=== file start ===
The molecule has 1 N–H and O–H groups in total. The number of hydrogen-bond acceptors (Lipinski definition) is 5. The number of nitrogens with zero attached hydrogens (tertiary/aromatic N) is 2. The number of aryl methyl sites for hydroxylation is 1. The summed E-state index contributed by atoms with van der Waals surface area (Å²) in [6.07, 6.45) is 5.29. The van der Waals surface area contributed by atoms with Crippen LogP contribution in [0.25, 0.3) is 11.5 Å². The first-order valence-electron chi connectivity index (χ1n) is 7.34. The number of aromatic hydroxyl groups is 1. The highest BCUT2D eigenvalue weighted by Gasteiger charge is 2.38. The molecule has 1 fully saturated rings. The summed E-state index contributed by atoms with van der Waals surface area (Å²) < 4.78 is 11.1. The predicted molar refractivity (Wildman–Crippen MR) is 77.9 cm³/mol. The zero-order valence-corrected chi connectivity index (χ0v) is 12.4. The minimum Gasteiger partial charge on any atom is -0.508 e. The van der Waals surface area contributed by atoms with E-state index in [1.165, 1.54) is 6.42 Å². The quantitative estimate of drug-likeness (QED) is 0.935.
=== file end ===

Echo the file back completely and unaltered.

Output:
The molecule has 1 N–H and O–H groups in total. The number of hydrogen-bond acceptors (Lipinski definition) is 5. The number of nitrogens with zero attached hydrogens (tertiary/aromatic N) is 2. The number of aryl methyl sites for hydroxylation is 1. The summed E-state index contributed by atoms with van der Waals surface area (Å²) in [6.07, 6.45) is 5.29. The van der Waals surface area contributed by atoms with Crippen LogP contribution in [0.25, 0.3) is 11.5 Å². The first-order valence-electron chi connectivity index (χ1n) is 7.34. The number of aromatic hydroxyl groups is 1. The highest BCUT2D eigenvalue weighted by Gasteiger charge is 2.38. The molecule has 1 fully saturated rings. The summed E-state index contributed by atoms with van der Waals surface area (Å²) < 4.78 is 11.1. The predicted molar refractivity (Wildman–Crippen MR) is 77.9 cm³/mol. The zero-order valence-corrected chi connectivity index (χ0v) is 12.4. The minimum Gasteiger partial charge on any atom is -0.508 e. The van der Waals surface area contributed by atoms with E-state index in [1.165, 1.54) is 6.42 Å². The quantitative estimate of drug-likeness (QED) is 0.935.